A recent social media customer service survey by TNS reveals that over half (57%) of consumers head directly online when they have a problem with a brand or product. That figure rises to 71% among 16-25 year old consumers and 65% among 25-34 year olds. The problems and questions of frustrated consumers are being gathered and published all across the web.
The question is: where are the answers coming from? 33% of consumers use on-line forums and chat rooms while 25% have turned to on-line video tutorials (i.e. YouTube), and nearly 20% say they turn to query websites such as Facebook Questions, Yahoo Answers, etc. 11% say they turn to popular related blogs.
Now here’s the problem. When people are facing a question or crisis with a product, they’re looking for quick answers from wherever they feel the best answer is likely to come from. However, more often than not, those answers are nested in forums, community sites, and other 3rd party web properties, among similar complaints and problems. It’s here that brands and products take a reputational beating, and the solutions offered are often off the mark. Technology, software, consumer electronics and telecom industries seem to be the most vulnerable to reputational losses in these web arenas as they report greater losses attributed to support failures than most other industries.
The report concluded, “By creating digital content that solves customers’ common problems and making it widely available online, businesses can significantly reduce customer frustration and be seen as a user-friendly brand while lowering the costs associated with live agent support. When asked what companies could do to improve the customer service experience, 35% of all respondents, including nearly half (48%) of 16-24 year olds, said “post video demonstrations, tutorials and instructions.”
There answer is simple and cost effective, and in fact saves money and increases revenue. By implementing socially enabled product help your giving your product and knowledgebase assets a life on the web. A key consideration when implementing social product help is SEO. You only win the battle for your users if your content is search engine optimized. By giving your documentation and knowledgebase assets a life on the web, you’ll make sure your prospects and customers are getting the best product information from the most credible source, your company.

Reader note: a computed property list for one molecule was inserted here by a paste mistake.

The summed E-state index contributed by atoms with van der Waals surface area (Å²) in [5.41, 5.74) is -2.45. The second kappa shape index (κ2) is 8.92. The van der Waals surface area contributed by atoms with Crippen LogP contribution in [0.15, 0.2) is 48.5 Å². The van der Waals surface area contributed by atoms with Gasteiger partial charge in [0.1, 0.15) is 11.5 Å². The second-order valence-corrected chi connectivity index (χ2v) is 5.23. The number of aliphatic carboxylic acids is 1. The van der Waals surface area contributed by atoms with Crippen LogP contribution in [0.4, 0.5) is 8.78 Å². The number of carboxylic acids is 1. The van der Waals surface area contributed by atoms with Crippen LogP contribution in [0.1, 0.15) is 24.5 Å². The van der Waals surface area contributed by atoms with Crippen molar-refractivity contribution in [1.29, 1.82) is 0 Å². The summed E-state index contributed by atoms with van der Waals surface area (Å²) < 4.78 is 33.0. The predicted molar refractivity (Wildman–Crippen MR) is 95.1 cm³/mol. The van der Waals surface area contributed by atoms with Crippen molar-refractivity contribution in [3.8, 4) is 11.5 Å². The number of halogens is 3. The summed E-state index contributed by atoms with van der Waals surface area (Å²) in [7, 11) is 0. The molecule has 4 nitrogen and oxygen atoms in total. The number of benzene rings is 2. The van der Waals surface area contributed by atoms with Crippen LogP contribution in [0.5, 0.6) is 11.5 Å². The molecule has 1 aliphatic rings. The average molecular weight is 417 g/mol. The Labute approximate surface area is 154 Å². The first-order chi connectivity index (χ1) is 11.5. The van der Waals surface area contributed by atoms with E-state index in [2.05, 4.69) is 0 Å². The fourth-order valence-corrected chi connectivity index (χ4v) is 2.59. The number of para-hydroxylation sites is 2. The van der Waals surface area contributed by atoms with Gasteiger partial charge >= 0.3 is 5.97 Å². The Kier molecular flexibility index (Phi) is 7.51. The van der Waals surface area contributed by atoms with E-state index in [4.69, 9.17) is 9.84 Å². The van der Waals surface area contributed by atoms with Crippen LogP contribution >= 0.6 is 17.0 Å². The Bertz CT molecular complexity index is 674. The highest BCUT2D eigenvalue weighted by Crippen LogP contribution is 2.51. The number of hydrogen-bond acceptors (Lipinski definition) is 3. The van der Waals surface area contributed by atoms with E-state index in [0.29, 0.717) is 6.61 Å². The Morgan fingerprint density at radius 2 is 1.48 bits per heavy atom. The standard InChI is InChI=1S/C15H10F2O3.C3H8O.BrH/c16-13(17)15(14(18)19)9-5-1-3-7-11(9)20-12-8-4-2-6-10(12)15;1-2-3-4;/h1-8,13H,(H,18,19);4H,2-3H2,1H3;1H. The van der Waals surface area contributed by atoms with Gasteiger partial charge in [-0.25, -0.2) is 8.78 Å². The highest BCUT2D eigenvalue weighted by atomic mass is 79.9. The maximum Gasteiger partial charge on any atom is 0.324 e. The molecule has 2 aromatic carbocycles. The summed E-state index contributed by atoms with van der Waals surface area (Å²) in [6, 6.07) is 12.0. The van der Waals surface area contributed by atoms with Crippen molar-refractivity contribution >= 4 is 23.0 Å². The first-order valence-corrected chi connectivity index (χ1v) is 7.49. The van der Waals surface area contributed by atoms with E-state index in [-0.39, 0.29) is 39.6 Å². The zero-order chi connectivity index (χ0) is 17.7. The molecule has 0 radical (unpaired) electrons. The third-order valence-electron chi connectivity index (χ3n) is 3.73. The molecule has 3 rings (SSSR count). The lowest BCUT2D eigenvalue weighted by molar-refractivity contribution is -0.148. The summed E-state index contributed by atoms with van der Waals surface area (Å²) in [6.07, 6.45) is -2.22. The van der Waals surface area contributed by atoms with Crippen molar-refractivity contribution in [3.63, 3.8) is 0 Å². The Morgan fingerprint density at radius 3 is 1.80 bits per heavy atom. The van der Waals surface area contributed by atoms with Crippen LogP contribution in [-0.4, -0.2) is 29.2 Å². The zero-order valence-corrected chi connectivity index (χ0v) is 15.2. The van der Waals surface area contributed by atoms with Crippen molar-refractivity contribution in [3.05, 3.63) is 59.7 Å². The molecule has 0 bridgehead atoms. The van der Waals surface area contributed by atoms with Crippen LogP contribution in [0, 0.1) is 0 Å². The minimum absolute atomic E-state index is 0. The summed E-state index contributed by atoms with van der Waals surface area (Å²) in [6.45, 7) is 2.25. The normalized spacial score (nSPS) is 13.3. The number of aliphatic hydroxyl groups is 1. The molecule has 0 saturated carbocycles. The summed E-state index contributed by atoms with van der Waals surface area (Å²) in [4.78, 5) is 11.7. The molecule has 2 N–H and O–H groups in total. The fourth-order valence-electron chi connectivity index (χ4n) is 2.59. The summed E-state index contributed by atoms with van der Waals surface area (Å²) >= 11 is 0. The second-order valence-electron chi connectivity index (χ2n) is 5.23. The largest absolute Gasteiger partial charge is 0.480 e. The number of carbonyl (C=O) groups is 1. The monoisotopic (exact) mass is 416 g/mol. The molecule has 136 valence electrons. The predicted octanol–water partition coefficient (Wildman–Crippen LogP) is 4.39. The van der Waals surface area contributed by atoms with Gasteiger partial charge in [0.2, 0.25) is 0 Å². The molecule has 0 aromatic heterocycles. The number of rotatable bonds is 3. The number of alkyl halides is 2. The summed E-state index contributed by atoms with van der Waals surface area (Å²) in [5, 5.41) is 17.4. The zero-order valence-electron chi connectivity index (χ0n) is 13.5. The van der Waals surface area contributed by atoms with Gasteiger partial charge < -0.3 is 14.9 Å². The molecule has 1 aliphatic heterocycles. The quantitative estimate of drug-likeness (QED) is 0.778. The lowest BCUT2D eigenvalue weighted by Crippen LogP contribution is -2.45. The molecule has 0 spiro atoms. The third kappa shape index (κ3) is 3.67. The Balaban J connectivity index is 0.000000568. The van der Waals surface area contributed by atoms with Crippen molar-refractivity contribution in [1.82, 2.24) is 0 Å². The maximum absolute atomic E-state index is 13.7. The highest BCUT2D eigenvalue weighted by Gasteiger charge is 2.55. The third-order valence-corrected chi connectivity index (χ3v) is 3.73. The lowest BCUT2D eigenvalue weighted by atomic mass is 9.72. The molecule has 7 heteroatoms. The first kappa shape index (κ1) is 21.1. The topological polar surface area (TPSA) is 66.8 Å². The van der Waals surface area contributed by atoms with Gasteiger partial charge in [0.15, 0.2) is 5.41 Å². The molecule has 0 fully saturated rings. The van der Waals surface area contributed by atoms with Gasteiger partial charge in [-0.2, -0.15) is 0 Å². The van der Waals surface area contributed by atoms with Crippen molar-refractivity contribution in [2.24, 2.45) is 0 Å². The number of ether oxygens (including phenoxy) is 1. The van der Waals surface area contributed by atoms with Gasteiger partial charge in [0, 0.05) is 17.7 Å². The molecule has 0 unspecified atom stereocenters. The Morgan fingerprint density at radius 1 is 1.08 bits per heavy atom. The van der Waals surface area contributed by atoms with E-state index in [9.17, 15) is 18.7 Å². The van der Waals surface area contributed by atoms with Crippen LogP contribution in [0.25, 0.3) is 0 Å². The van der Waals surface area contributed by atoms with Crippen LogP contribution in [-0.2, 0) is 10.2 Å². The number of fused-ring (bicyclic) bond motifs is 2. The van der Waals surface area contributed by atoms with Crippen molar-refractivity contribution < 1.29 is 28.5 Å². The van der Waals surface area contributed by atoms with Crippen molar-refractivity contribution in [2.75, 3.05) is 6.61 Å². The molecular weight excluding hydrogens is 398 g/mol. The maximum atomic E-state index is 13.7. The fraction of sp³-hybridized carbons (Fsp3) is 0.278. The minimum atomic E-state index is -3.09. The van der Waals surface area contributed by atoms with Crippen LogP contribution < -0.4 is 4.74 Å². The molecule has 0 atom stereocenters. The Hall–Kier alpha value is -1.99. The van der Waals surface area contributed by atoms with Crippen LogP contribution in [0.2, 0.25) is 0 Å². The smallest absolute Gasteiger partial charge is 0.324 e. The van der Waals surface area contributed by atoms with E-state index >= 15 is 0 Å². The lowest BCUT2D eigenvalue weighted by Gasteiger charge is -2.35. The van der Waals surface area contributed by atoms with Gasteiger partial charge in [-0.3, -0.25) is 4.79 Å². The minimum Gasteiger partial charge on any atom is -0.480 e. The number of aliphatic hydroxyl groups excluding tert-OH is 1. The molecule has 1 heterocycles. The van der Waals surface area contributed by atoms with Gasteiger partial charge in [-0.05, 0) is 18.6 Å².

Next, your social product help software must take your documentation and knowledgebase assets and optimize them with effective search and feedback mechanisms as well as social engagement tools designed specifically around product help. Nothing deepens brand loyalty more than enabling the customer to quickly find highly relevant information that solves their problem and which expands their understanding of your product along the way.
You’ll also need a robust set of analytics tools. These are essential for understanding how your customer uses your product and the kind of information they’re looking for.
To bring it all together, you should make sure that your social product help integrates solidly with your support ticketing system and CRM as well as having the ability to extend into social networks and expand upon existing authoring tools (if any). By doing so, you dramatically improve your customers’ experience with your brand because your company can quickly respond to and engage the customer at a crucial point. Consumer surveys show that effective support experiences are often weighted more heavily than price in the decision to recommend, renew, or buy again.
Implementing social product help is simple and creates a single source of truth about your products and your brand. Think of social product help as an umbrella, encompassing all the ways consumers expect to interact with your brand while protecting your reputation and the customer experience.